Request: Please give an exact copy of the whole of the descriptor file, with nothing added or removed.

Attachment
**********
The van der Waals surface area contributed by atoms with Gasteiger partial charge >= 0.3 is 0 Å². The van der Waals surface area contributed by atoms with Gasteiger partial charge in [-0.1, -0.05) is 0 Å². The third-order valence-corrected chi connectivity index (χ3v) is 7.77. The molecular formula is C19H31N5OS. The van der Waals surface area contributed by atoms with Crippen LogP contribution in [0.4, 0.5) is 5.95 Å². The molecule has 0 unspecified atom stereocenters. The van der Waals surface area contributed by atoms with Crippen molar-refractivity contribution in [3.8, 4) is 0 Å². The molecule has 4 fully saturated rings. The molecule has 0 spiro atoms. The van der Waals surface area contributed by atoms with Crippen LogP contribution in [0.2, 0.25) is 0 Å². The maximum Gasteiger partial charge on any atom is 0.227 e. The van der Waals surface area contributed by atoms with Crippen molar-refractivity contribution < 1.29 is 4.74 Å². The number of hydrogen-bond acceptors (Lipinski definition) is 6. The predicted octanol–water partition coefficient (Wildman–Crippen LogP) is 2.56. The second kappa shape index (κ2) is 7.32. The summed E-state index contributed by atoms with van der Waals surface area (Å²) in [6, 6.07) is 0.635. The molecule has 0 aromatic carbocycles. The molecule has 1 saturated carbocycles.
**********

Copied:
The van der Waals surface area contributed by atoms with Gasteiger partial charge >= 0.3 is 0 Å². The van der Waals surface area contributed by atoms with Gasteiger partial charge in [-0.1, -0.05) is 0 Å². The third-order valence-corrected chi connectivity index (χ3v) is 7.77. The molecular formula is C19H31N5OS. The van der Waals surface area contributed by atoms with Crippen LogP contribution in [0.4, 0.5) is 5.95 Å². The molecule has 0 unspecified atom stereocenters. The van der Waals surface area contributed by atoms with Crippen molar-refractivity contribution in [3.8, 4) is 0 Å². The molecule has 4 fully saturated rings. The molecule has 0 spiro atoms. The van der Waals surface area contributed by atoms with Crippen LogP contribution in [0.2, 0.25) is 0 Å². The maximum Gasteiger partial charge on any atom is 0.227 e. The van der Waals surface area contributed by atoms with Crippen molar-refractivity contribution < 1.29 is 4.74 Å². The number of hydrogen-bond acceptors (Lipinski definition) is 6. The predicted octanol–water partition coefficient (Wildman–Crippen LogP) is 2.56. The second kappa shape index (κ2) is 7.32. The summed E-state index contributed by atoms with van der Waals surface area (Å²) in [6, 6.07) is 0.635. The molecule has 0 aromatic carbocycles. The molecule has 1 saturated carbocycles.